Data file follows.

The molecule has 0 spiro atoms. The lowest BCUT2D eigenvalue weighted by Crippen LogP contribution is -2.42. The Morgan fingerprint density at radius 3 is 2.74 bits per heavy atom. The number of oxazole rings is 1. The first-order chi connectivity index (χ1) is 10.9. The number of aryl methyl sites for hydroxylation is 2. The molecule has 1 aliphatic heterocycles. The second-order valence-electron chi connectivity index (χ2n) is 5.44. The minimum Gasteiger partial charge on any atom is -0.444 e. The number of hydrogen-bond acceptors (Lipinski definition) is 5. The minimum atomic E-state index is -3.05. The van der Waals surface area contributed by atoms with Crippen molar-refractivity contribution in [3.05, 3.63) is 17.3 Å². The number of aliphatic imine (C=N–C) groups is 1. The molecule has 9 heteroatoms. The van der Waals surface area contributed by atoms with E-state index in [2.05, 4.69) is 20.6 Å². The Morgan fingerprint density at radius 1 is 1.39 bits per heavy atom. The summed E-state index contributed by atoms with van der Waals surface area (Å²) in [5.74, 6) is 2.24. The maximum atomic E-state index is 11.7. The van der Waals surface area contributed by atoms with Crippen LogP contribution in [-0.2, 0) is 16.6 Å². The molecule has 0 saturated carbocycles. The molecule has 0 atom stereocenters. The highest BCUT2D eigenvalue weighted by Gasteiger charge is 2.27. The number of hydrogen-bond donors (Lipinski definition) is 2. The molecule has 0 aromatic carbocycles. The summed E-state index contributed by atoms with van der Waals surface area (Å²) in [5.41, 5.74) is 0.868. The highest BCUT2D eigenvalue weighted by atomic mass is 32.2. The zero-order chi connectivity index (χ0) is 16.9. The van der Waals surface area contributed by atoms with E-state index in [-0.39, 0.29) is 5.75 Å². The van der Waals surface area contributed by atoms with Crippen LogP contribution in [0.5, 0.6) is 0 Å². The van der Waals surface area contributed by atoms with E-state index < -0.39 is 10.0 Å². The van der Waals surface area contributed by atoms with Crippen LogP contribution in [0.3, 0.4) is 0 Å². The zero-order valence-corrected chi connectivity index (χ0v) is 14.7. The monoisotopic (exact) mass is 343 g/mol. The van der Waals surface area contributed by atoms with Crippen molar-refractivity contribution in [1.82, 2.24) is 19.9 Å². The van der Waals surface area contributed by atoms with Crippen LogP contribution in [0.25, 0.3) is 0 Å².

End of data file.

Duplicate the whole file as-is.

The molecule has 0 spiro atoms. The lowest BCUT2D eigenvalue weighted by Crippen LogP contribution is -2.42. The Morgan fingerprint density at radius 3 is 2.74 bits per heavy atom. The number of oxazole rings is 1. The first-order chi connectivity index (χ1) is 10.9. The number of aryl methyl sites for hydroxylation is 2. The molecule has 1 aliphatic heterocycles. The second-order valence-electron chi connectivity index (χ2n) is 5.44. The minimum Gasteiger partial charge on any atom is -0.444 e. The number of hydrogen-bond acceptors (Lipinski definition) is 5. The minimum atomic E-state index is -3.05. The van der Waals surface area contributed by atoms with Crippen molar-refractivity contribution in [3.05, 3.63) is 17.3 Å². The number of aliphatic imine (C=N–C) groups is 1. The molecule has 9 heteroatoms. The van der Waals surface area contributed by atoms with E-state index in [2.05, 4.69) is 20.6 Å². The Morgan fingerprint density at radius 1 is 1.39 bits per heavy atom. The summed E-state index contributed by atoms with van der Waals surface area (Å²) in [5.74, 6) is 2.24. The maximum atomic E-state index is 11.7. The van der Waals surface area contributed by atoms with Crippen LogP contribution in [-0.2, 0) is 16.6 Å². The molecule has 0 saturated carbocycles. The molecule has 0 atom stereocenters. The highest BCUT2D eigenvalue weighted by Gasteiger charge is 2.27. The number of hydrogen-bond donors (Lipinski definition) is 2. The molecule has 0 aromatic carbocycles. The summed E-state index contributed by atoms with van der Waals surface area (Å²) in [5.41, 5.74) is 0.868. The highest BCUT2D eigenvalue weighted by atomic mass is 32.2. The zero-order chi connectivity index (χ0) is 16.9. The van der Waals surface area contributed by atoms with E-state index in [-0.39, 0.29) is 5.75 Å². The van der Waals surface area contributed by atoms with Crippen LogP contribution in [0.5, 0.6) is 0 Å². The van der Waals surface area contributed by atoms with E-state index < -0.39 is 10.0 Å². The van der Waals surface area contributed by atoms with Crippen LogP contribution in [0.3, 0.4) is 0 Å². The zero-order valence-corrected chi connectivity index (χ0v) is 14.7. The monoisotopic (exact) mass is 343 g/mol. The van der Waals surface area contributed by atoms with Crippen molar-refractivity contribution in [1.82, 2.24) is 19.9 Å². The van der Waals surface area contributed by atoms with Crippen LogP contribution in [0.25, 0.3) is 0 Å².